CARS HOMES JOBS

Scotia couple stocks mailbox-sized structure with free books for all ages

Wednesday, September 25, 2013
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Liz and Jim Bailey with the Little Free Library they built in front of their home at 501 Glen Ave. in Scotia.
Photographer: Marc Schultz
Liz and Jim Bailey with the Little Free Library they built in front of their home at 501 Glen Ave. in Scotia.

During his summer vacation, Jim Bailey built a library in his front yard.

He and his wife, Liz, live on a small corner lot at 501 Glen Ave., but space wasn’t a problem, because this library is just a little bit bigger than a mailbox. It sits on a post like a mailbox too, but inside the little white structure you won’t find any bills — just books. And they’re all free for the taking.

The Baileys’ library is a Little Free Library, one of over 6,000 found in cities and towns around the world, and the first in Scotia. Theirs is stocked with books for kids from preschool age on up.

It opened for business just in time for back-to-school, when all sorts of kids walk by on their way to Sacandaga Elementary School and Scotia-Glenville High School and Middle School.

“What I love about the Little Free Library is there’s no strings attached to it. People can take the books, they can return the books if they want but they don’t have to, so it’s a very liberating kind of giving experience,” said Liz Bailey, who’s a librarian at Okte Elementary School in the Shenendehowa Central School District.

The library’s only been open for business a few weeks, but it’s already had plenty of customers. Books have been taken and new books have appeared. A new-looking hardcover copy of “Harry Potter and the Sorcerer’s Stone” is one recent addition from an unknown donor.

As a school librarian, Liz Bailey said she’s constantly being asked by friends, neighbors and parents of students if she can accept book donations.

“I hate saying no because I know there’s someone who could use a book but there are only so many books you can put in a school library,” she said. “This way I can say yes and they can be used and people can take them; they can leave books of their own, but they don’t have to. It’s a no-strings-attached community give-back.”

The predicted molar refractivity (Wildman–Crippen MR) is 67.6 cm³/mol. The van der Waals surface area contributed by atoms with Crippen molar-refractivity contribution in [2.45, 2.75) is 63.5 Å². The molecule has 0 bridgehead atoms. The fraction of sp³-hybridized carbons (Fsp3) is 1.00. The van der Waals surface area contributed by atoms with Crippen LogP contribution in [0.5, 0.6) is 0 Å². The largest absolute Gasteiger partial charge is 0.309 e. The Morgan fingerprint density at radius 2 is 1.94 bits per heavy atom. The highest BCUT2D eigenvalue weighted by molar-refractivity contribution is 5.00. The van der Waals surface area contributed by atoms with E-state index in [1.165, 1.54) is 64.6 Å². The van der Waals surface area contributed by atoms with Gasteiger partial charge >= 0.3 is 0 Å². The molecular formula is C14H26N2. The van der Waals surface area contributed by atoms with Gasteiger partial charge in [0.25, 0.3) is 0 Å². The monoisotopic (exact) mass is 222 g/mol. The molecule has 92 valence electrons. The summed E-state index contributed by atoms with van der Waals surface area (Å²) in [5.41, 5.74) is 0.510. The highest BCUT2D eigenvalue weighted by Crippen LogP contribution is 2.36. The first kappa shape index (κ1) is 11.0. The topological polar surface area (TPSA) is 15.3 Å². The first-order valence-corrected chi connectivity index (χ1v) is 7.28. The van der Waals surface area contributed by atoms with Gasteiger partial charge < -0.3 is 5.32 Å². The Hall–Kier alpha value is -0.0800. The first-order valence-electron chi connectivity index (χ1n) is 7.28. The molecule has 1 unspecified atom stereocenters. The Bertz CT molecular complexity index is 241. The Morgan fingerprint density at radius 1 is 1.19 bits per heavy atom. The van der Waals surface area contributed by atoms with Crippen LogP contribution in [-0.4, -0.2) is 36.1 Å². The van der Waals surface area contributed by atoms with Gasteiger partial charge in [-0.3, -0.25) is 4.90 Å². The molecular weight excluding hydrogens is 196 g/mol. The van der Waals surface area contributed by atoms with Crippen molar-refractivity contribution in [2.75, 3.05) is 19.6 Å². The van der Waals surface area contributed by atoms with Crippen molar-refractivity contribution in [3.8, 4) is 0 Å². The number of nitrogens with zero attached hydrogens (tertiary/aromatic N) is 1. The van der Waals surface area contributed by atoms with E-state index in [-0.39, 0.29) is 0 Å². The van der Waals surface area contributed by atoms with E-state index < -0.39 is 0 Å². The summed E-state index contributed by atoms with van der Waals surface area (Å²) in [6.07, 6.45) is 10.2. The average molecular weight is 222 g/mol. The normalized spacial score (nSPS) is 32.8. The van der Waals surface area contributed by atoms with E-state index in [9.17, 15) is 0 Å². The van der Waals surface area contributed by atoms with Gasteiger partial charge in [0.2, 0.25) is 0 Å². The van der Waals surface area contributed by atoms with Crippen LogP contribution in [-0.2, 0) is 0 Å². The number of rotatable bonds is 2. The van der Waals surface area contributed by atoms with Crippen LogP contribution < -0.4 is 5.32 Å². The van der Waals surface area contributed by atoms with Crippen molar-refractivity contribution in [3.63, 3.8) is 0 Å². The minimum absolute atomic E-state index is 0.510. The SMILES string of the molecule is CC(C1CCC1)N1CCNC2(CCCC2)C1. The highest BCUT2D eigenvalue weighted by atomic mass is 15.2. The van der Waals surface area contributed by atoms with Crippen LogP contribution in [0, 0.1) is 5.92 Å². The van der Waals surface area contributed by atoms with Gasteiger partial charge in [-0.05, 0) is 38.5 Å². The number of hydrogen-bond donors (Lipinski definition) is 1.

People have visited the library during the day and at night, with flashlights, Jim Bailey said.

One of the first customers was a 2-year-old who couldn’t quite reach the books, so now there’s a green wooden step stool waiting nearby.

The little library looks a lot like the Baileys’ house. In fact, it sports the same green shingles, left over from when Jim Bailey reroofed their home. The library’s siding was made from some old pieces of pine he had laying around, and he rescued the girders and post from someone’s trash.

The nonprofit Little Free Library organization encourages the use of as many recycled materials as possible, Liz Bailey noted.

Jim Bailey’s construction skills are evident in the lovely little library he built, but anyone can create their own, his wife insisted.

“It’s a box with a door. On their website, they say some people have even made them out of microwaves. It can be as simple or complex as you want it to be.”

The Baileys have lived in Scotia for most of their adult lives, and said they thought hosting the library was a perfect way to give back to their community. They have two grown children who are preparing to move out soon, and this seemed like the right time to make the addition to their property, Liz Bailey said.

“It helps with the empty nest transition to see children outside your home enjoying books,” she explained.

 
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